The one thing that is never far from our thoughts these days is the economy and, closer to home for many of us, the state of the jobs market. The latest US jobs report told the grim story of only 80,000 jobs added in June, far below the number needed to significantly lower the jobless rate. Of course, the situation is not just a US problem.
Despite the somber jobs numbers, there is hope. “Job growth has lagged somewhat behind the recovery, but remember that employment is a lagging, not leading, indicator,” writes longtime photonics industry recruiter Howard Rudzinsky of Louis Rudzinsky Associates in this issue. “It is getting better. People are hiring. Keep this in mind.” In search of even a glimmer of a silver lining, we asked Howard about the future of photonics jobs, and he told us that, despite economic woes, there are bright spots for photonics job seekers. Read what he has to say in “Where the Jobs Are,”
beginning on page 52.
And if you’re looking for a job – or want to keep the one you have – be sure to check out Howard’s sidebar on “Positioning Yourself for Success”
on page 53. He offers a list of things you can do to enhance your skills and marketability, including improving your skills, your résumé and your search tactics.
As you may have guessed, education and the jobs market are a big part of our second annual “List Issue,” a compendium of your thoughts and other information that concerns you and your work in the photonics industry.
This year, we asked you via social media what you would tell a person who may be considering photonics as a course of study or a career option. My favorite answer came from Rajeev Ranjan, who wrote: “It’s going to rule the technology in the world.” Now that sounds like a good reason to study photonics! Read the other great contributions on page 48, and thanks to all of you who answered our questions.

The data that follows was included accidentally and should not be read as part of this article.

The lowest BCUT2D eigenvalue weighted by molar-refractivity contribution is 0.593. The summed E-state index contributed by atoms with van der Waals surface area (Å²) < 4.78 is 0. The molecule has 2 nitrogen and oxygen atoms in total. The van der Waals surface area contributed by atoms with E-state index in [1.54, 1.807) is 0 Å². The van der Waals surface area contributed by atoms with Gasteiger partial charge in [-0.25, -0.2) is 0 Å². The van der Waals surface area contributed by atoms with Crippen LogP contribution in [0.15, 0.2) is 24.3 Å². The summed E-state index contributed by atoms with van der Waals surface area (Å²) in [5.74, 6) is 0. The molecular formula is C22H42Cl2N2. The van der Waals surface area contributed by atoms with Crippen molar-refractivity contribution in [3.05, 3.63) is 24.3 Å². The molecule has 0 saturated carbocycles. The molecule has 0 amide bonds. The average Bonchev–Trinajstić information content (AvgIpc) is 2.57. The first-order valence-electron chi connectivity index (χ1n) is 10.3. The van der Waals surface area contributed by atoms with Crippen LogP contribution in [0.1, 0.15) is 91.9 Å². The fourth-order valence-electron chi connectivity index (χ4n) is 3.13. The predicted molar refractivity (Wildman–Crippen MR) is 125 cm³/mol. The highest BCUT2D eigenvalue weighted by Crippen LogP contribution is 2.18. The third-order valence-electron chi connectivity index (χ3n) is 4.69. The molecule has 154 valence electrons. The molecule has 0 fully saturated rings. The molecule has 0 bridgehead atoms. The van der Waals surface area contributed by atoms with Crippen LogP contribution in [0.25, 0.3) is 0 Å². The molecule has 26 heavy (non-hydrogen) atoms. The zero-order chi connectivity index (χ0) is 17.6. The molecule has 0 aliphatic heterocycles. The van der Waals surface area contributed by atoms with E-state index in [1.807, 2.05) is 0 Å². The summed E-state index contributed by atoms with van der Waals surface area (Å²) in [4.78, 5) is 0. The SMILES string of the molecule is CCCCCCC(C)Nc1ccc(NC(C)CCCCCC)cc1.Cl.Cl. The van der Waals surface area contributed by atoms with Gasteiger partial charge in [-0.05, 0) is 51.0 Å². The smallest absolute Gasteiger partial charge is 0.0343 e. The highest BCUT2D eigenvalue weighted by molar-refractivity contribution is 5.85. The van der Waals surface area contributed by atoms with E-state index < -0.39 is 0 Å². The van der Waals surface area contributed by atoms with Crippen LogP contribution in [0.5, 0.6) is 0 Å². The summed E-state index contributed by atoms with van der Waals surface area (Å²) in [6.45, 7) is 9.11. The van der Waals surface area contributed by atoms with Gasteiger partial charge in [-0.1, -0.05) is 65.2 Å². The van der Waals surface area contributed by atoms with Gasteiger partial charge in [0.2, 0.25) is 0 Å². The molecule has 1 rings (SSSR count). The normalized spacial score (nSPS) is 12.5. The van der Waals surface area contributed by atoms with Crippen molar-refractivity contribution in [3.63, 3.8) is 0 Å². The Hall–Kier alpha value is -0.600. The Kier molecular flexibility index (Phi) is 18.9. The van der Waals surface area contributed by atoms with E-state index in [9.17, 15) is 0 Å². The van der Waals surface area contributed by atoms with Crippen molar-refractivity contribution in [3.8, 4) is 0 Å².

Our good friends on Facebook, Twitter and Photonics.com are commenting daily on hot industry research and topics. If you’re not already sharing your thoughts with the photonics community through these channels, we hope you’ll join us soon. Industry newsmakers should get involved, too. Readers at Photonics.com often post comments and questions to our site about your research stories, and your responses would strengthen the conversation.
The 2013 Prism Awards for Photonics Innovation, the global competition sponsored by Photonics Media and SPIE, is accepting nominations through Sept. 14, 2012. The awards recognize innovative scientific products, processes, software, devices, materials, systems, instruments and technologies that are newly available on the open market. Winners will be announced at a gala awards banquet held during SPIE Photonics West in February in San Francisco. Details and the nomination form are at www.photonicsprismaward.com
. Be sure to check out finalist videos from the 2011 Prism Awards at www.photonics.com/VideoGallery
I hope you enjoy the issue.
The credit line was omitted from the chart in “Aspheres Deal with Bigger Deviations”
(July 2012, pp. 62-65). The chart, titled “Comparing Asphere Metrology Methods,” appeared on p. 64 and was provided courtesy of Optimax.